Dave Ruud
Senior Vice-President & Chief Financial Officer at DTE Energy

Yes, that was putting us on target to hit the midpoint.

Alex Mortimer
Analyst at Mizuho

Okay, thank you. And then just kind of quickly flipping to the rate case side, it seems like the two big issues in the last electric rate case were kind of a lack of precedent through your forecasting methodology and then a lack of extensive back testing. It looks like you've revised your forecasting methodology slightly in this new case. I mean, directionally it seems more aligned with what you've traditionally used in the past. But if you could provide any color on how you believe you've addressed Commission and intervener concerns sort of as we work through this current case would be appreciated.

Jerry Norcia
Chairman, President & Chief Executive Officer at DTE Energy

Yeah, particularly on sales forecasting, you know, in what we had in the last rate case, we are actually seeing the sales come in kind of similarly to what we had forecasted, in fact a little below that. The methodology change you're talking about is, we're using some Google mobility data that would help us determine the percentage of people coming back to work. That's not available anymore. So we use what's the [Indecipherable] data which is from Castle and it's really just as accurate or more accurate. But I would say about our forecasting, we're doing a good job, we're right on with what we submitted in the rate case. But there's also a lot less variability in how this forecasting will be done now because we are kind of working through this return to work. And so we don't really expect there to be the big variations in forecast across groups as we go through this next rate case.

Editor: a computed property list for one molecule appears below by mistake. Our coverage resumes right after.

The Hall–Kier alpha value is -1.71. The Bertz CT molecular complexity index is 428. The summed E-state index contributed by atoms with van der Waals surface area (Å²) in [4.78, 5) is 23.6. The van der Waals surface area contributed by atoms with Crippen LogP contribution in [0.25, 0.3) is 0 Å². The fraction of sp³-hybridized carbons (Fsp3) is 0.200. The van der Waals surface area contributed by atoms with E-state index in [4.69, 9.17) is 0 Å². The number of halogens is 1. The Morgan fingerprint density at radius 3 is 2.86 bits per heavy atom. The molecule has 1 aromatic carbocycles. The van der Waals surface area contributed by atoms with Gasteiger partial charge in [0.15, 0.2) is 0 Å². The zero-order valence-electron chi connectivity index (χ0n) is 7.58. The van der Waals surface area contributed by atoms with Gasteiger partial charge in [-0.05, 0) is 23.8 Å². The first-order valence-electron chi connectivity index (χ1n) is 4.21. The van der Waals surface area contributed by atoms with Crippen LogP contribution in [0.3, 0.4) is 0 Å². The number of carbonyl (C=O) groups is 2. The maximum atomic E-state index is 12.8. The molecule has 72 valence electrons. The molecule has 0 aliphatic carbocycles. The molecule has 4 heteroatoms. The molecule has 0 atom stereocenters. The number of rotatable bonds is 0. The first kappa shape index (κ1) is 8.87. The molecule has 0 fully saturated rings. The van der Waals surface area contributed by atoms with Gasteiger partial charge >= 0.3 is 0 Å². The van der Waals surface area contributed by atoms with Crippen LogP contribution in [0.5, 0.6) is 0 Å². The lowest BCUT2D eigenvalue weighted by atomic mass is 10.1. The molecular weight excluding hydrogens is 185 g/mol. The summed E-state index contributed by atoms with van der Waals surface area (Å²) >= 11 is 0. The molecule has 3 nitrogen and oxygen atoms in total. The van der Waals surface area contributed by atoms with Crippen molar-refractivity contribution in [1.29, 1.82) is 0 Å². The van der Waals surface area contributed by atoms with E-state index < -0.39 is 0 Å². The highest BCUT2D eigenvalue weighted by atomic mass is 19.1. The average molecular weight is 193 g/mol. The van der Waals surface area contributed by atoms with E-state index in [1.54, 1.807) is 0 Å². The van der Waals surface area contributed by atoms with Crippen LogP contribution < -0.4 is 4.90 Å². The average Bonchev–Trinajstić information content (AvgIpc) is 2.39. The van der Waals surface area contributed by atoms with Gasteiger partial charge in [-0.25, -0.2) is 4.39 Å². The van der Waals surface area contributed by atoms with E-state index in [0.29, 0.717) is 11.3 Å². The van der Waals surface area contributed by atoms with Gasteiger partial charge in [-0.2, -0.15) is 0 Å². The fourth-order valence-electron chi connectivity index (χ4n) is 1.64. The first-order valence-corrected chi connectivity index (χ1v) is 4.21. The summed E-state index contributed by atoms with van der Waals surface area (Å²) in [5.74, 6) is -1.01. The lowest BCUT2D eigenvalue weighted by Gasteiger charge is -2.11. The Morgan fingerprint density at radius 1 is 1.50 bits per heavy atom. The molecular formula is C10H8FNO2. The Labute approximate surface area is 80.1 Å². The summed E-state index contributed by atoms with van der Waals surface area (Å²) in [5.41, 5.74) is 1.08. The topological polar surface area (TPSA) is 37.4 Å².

Alex Mortimer
Analyst at Mizuho

Understood. Yeah, definitely coming out of a challenging time makes it more straightforward, I imagine. And then just finally on the rate case front with Commissioner Phillips leaving the MPUC in the coming months, can you give any clarity on what the process looks like if one of the commissioners leave sort of halfway through a case, is replacement get to rule on this current case or sort of how we should think about this development playing out?

Jerry Norcia
Chairman, President & Chief Executive Officer at DTE Energy

Yes, what will happen is that the Governor and her staff will appoint a new Commissioner to replace Commissioner Phillips, and of course we wish Commissioner Phillips all the best in his future endeavors. So that's what will happen. If one is not appointed through can rule on a rate case and the IRP, but through some of the Commission and for our company. And I guess the last question you had, yes, that new Commissioner will have the opportunity to weigh in depending on the timing of course, you know, if it's late in the process of one or both proceedings, then typically they may not choose to participate. But if they have enough time to spend with the case, then they typically do rule on it.

Alex Mortimer
Analyst at Mizuho

Okay, thanks so much. That's all from me. And congrats again on the quarter.

Jerry Norcia
Chairman, President & Chief Executive Officer at DTE Energy

Thank you.

Operator

Your next question comes from the line of Ross Fowler from UBS. Your line is open.

Ross Fowler
Analyst at UBS Group

Good morning. Just wondering --

Jerry Norcia
Chairman, President & Chief Executive Officer at DTE Energy

Good morning, Ross.

Ross Fowler
Analyst at UBS Group